United Bankruptcy Could Drag Into 2006

CHICAGO (AP) -- United Airlines' more than 2½-year stay in bankruptcy could extend into next year now that its parent company has delayed filing a plan for leaving Chapter 11 protection.

The nation's No. 2 airline had expected to submit the plan Tuesday in U.S. Bankruptcy Court, but said its creditors committee requested more time to review ''the complex, extensive documents.''

United now says it plans to file a Plan of Reorganization and disclosure statement, which together provide a blueprint for the carrier's exit from bankruptcy, in about one month.

The delay likely will push back United's goal of leaving bankruptcy sometime this fall.

''It may be later this year. It may be early next year,'' United spokeswoman Jean Medina said. She said the extra time would result in ''a smoother exit process.''

Carole Neville, an attorney for the unsecured creditors committee, said it continues to review the plan. She declined to discuss how long the process might take.

The committee represents 13 creditor groups, including some bondholders, vendors and unions representing United's pilots, flight attendants and machinists.

The bankruptcy court, along with United's unsecured creditors, lenders and others, must approve the reorganization plan before the carrier exits bankruptcy.

Douglas Baird, a bankruptcy professor at the University of Chicago Law School who has tracked the case closely, said the delay is ''not a big deal'' and shouldn't jeopardize United's bid to exit bankruptcy.

''But the real question remains, when will they have exit financing?'' Baird said.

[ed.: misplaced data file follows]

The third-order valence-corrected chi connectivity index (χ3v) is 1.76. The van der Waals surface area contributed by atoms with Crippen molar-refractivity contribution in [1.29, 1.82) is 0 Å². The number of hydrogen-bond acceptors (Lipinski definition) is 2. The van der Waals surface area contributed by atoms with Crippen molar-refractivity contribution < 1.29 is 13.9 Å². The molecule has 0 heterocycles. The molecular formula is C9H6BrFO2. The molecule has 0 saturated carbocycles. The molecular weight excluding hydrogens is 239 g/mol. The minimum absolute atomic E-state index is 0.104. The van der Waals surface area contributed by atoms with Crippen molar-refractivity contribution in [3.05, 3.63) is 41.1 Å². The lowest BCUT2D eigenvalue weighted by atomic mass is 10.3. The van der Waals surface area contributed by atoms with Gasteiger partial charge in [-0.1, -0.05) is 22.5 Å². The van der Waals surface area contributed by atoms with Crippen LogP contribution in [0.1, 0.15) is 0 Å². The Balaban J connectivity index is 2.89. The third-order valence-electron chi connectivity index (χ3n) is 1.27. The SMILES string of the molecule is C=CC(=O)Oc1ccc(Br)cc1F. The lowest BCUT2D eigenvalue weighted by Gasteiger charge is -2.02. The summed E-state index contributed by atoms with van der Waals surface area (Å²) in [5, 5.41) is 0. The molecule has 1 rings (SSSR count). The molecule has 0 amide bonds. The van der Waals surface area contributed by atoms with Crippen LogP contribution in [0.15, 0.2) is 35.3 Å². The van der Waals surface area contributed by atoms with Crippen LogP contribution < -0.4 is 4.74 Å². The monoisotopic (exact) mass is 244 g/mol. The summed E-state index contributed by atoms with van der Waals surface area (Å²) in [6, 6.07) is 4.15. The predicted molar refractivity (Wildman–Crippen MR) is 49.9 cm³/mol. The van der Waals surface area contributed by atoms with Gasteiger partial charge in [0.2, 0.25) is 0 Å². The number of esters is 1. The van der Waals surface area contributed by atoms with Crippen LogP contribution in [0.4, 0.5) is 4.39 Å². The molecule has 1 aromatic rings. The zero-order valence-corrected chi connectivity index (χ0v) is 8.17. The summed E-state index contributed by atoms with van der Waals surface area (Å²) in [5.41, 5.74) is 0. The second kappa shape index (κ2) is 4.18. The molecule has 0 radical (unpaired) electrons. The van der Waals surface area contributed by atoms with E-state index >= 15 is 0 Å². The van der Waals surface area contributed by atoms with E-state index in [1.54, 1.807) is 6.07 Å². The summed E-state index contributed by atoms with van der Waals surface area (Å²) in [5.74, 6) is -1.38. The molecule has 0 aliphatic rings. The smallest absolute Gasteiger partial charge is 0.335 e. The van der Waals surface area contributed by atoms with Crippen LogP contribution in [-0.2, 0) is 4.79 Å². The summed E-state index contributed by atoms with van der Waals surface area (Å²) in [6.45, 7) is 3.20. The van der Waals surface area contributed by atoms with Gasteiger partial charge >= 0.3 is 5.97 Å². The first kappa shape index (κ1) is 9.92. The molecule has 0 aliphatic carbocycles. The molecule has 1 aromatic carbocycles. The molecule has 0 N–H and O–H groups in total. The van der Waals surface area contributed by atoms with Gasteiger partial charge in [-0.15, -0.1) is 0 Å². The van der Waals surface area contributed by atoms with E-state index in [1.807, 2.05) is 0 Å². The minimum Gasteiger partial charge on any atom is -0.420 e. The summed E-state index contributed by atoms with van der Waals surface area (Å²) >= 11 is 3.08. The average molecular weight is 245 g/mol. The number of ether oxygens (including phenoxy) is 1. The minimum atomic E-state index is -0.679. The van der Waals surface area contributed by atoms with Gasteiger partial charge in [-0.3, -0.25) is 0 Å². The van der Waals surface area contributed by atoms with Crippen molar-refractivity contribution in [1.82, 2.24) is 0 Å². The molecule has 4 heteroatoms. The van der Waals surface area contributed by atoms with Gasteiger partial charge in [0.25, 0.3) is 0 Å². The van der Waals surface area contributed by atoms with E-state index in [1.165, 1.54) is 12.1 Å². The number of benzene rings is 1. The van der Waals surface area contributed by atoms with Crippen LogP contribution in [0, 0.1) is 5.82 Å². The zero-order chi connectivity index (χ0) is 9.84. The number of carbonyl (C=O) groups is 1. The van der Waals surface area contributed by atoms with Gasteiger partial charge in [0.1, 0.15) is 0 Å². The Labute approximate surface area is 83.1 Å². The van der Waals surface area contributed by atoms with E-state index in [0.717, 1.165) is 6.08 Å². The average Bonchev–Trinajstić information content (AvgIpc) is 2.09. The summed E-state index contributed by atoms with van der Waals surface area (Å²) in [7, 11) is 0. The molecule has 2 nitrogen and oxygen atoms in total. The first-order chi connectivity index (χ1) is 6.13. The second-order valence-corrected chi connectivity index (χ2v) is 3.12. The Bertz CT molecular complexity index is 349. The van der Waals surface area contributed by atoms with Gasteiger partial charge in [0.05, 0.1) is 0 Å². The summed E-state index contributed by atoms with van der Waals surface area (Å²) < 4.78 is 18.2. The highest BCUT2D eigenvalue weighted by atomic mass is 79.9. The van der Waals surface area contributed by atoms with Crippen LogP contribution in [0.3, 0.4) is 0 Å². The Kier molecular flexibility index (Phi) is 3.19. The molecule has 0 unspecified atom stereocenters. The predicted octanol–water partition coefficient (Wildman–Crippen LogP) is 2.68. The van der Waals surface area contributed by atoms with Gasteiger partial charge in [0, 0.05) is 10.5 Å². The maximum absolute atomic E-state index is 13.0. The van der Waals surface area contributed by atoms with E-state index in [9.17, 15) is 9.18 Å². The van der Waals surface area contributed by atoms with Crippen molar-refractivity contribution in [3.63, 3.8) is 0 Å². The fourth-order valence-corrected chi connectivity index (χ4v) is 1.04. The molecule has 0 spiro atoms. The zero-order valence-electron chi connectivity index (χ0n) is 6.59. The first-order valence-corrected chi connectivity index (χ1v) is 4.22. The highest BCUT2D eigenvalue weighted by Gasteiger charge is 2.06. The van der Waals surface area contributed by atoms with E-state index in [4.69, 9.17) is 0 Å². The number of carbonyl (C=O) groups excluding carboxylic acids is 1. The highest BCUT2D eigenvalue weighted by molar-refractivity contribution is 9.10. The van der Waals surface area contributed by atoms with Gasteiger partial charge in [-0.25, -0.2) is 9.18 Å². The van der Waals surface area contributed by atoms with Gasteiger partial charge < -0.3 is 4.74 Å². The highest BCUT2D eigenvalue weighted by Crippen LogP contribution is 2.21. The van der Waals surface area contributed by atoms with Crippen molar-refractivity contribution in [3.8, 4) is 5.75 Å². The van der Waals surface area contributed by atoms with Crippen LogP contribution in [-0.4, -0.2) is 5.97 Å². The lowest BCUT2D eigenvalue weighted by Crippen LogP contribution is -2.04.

United has said it received four exit-financing proposals from lenders in the range of the $2 billion to $2.5 billion, which is the amount the carrier estimates it needs. Medina said the company would ''work on firming up financing'' once it completes the reorganization plan.

Management's exclusive right to file a reorganization plan for the company - without the threat of competing proposals - ends Sept. 1, although Judge Eugene Wedoff has granted several extensions in the past.

Baird said he doesn't think Wedoff would strip United's management team of its exclusivity as long as its creditors appear to be working with them on the plan.

But restructuring consultant Bill Brandt said he thinks some creditors are running out of patience and might be interested in seeing other proposals.

''Perhaps freed of the constraints of exclusivity, others in the marketplace could bring resources and fresh ideas about what needs to be done here,'' said Brandt, Chief Executive of Development Specialists Inc., a Chicago-based restructuring and management consulting firm.

Medina said the company is not aware of any competing plans to reorganize the carrier.

Separately, United said Tuesday that it will start selling memberships to its Economy Plus seating section to passengers who aren't among the airline's most loyal frequent fliers.

The seats, which have 3 to 5 inches of extra legroom, now are reserved for United's Mileage Plus ''premier'' fliers or passengers who pay full fare. Under the new program, passengers who pay $299 a year can upgrade to Economy Plus when they book their flight if seats are available.

United, a unit of Elk Grove Village, Ill.-based UAL Corp., has lost $7 billion since filing for bankruptcy in December 2002.